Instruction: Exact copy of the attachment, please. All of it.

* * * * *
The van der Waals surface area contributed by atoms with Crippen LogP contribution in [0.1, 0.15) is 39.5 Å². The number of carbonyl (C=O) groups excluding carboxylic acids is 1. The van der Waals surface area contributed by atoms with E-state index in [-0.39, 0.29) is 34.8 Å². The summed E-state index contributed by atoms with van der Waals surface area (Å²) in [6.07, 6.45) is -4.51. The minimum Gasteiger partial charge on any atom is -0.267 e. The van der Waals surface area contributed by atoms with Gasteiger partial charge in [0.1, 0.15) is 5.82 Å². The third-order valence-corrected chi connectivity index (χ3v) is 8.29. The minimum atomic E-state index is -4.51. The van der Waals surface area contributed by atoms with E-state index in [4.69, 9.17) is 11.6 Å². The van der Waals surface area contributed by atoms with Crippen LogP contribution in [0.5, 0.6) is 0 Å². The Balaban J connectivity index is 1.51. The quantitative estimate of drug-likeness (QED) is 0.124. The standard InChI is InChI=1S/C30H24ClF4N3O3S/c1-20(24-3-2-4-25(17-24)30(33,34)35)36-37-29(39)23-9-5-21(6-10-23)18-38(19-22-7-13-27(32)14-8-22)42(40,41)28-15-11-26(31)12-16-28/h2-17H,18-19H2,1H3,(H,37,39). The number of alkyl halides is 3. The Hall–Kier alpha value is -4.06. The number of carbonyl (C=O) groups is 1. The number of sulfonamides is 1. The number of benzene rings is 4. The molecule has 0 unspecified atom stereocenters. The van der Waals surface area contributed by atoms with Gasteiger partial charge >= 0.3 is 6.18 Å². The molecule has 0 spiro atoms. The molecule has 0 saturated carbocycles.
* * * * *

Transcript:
The van der Waals surface area contributed by atoms with Crippen LogP contribution in [0.1, 0.15) is 39.5 Å². The number of carbonyl (C=O) groups excluding carboxylic acids is 1. The van der Waals surface area contributed by atoms with E-state index in [-0.39, 0.29) is 34.8 Å². The summed E-state index contributed by atoms with van der Waals surface area (Å²) in [6.07, 6.45) is -4.51. The minimum Gasteiger partial charge on any atom is -0.267 e. The van der Waals surface area contributed by atoms with Gasteiger partial charge in [0.1, 0.15) is 5.82 Å². The third-order valence-corrected chi connectivity index (χ3v) is 8.29. The minimum atomic E-state index is -4.51. The van der Waals surface area contributed by atoms with E-state index in [4.69, 9.17) is 11.6 Å². The van der Waals surface area contributed by atoms with Crippen LogP contribution in [0.5, 0.6) is 0 Å². The Balaban J connectivity index is 1.51. The quantitative estimate of drug-likeness (QED) is 0.124. The standard InChI is InChI=1S/C30H24ClF4N3O3S/c1-20(24-3-2-4-25(17-24)30(33,34)35)36-37-29(39)23-9-5-21(6-10-23)18-38(19-22-7-13-27(32)14-8-22)42(40,41)28-15-11-26(31)12-16-28/h2-17H,18-19H2,1H3,(H,37,39). The number of alkyl halides is 3. The Hall–Kier alpha value is -4.06. The number of carbonyl (C=O) groups is 1. The number of sulfonamides is 1. The number of benzene rings is 4. The molecule has 0 unspecified atom stereocenters. The van der Waals surface area contributed by atoms with Gasteiger partial charge >= 0.3 is 6.18 Å². The molecule has 0 spiro atoms. The molecule has 0 saturated carbocycles.